KU Leuven Researchers Use 3D Printing to Develop Hybrid CargoCopter Drones

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The Katholieke Universiteit Leuven, or University of Leuven (KU Leuven), is located in Leuven, Belgium; if this sounds familiar, it’s because Materialise is also located in the city of Leuven, about 16 miles outside of Brussels. KU Leuven has been involved in some pretty interesting projects that required the use of 3D printing technology, such as a 3D printed, multi-color object called “The Brain of Vesalius” for a Materialise exhibit at the BELvue Museum, and it also 3D designed and printed silicon-carbide sprockets for a collaborative “not-bicycle” project.

A team of researchers at KU Leuven has been working to develop a new generation of hybrid drones, which they call CargoCopters, that are purported to double the range and speed of conventional multi-rotor drones. This type of drone has been the preferred choice for applications like inspection and filming where the drone needs to remain close to its pilot.

[Image: SUAS News]

Multi-rotor drones are good at hovering in one spot, but thanks to their design, they typically only fly at low speeds and can’t remain airborne for long distances; these qualities are well-suited to applications like emergency services and deliveries. However, faster, more efficient fixed-wing drones are limited in terms of fully automated missions, as a person or catapult is needed for takeoff, and a necessary parachute, net, or runway for landing. The KU Leuven team has been working to improve both the range and the speed of multi-rotor drones, by combining the benefits of fixed-wing with those of multi-rotor drones to create a hybrid solution. The team’s hybrid drone is able to transition from hovering into an efficient cruise flight – the four propellers used for lift, thrust, and control are the only moving parts of the 3D printed KU Leuven drone, which makes it lightweight and low-maintenance, as well as strong.

[Image: DIY Drones]

The team was supported by the DIY Drones community for personal UAVs throughout the process. The first prototype they created, back in 2014, was called the VertiKUL. The VertiKUL design had a docking system, which allowed it to be fully automated, and featured a large wing that produced 100% of the required lift in cruise flight; additionally, it could transition from a hover to cruise flight of 90°. While the wing was helpful in generating the lift, it was very difficult to fly the VertiKUL in windy conditions, and to nail the automated landing.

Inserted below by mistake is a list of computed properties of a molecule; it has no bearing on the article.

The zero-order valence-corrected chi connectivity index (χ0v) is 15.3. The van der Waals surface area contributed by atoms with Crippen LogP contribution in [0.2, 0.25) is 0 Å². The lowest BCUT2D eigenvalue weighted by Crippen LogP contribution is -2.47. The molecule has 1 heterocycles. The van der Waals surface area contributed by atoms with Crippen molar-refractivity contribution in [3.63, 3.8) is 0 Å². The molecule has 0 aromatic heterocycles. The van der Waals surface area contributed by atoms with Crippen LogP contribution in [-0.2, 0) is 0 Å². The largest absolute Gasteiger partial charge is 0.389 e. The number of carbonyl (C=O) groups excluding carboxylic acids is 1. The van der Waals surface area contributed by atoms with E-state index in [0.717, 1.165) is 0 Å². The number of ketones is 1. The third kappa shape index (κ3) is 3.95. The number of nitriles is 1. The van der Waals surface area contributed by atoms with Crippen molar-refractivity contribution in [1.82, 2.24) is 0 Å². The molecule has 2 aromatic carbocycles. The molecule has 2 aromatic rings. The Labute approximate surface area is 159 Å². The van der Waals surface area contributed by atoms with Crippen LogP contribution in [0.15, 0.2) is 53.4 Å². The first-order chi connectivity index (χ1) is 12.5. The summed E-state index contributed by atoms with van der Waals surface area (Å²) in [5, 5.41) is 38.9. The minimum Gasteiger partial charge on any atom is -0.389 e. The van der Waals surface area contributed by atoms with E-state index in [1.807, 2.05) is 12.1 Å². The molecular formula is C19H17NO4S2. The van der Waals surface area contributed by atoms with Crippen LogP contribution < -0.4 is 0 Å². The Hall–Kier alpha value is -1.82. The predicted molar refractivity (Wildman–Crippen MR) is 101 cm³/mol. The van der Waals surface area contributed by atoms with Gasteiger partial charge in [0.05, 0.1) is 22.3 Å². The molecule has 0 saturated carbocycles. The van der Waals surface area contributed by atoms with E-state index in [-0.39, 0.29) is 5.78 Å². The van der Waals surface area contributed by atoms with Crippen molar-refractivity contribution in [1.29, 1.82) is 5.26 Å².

[Image: DIY Drones]

For the second iteration of the VertiKUL, the team focused on improving the wind resistance of the 5 kg drone by reducing the large wing size, but compensating for the loss in lift by improving the aerodynamics of the drone. The partial transition was completed by the propellers, which operate at 45° with respect to flight direction, and produced part of the drone’s lift in cruise flight. After a few more tweaks, the team succeeded in creating its wind-tolerant, fast and efficient drone, which has been dubbed the CargoCopter.

The fully 3D printed CargoCopter drone is able to take off vertically using its four rotors, and then tilts 90° to fly straight. It was designed to cover distances up to 60 km and hit speeds up to 150 km per hour; it can also transport payloads up to 5 kg. It uses an RTK GPS for navigation, and deploys stereo cameras and sonars to ensure a safe landing. The team’s drone designs evolved pretty quickly, thanks to a parametric selection algorithm that optimizes each new CargoCopter design iteration “for its mission-specific requirements.”

[Image: SUAS News]

The team told SUAS News, “The designs are specifically engineered to be suited for lightweight 3D printing. Thanks to this agile methodology, we were able to design, manufacture and test-fly dozens of prototypes with gradual improvements leading up to doubling speed and range compared to standard multi-rotor drones.”

3D printed drones are certainly not new: we’ve seen the technology used to make heat-resistant drones that contain embedded electronics, search and rescue drones, underwater drones that can shoot up into the air, and even drones that will deliver a Slurpee to your door. I’m sure the potential applications for a drone like the CargoCopter, which combines the benefits of both fixed-wing and multi-rotor drones, will be numerous. Discuss in the 3D Printed Drones forum at 3DPB.com.

[Source: SUAS News]

 

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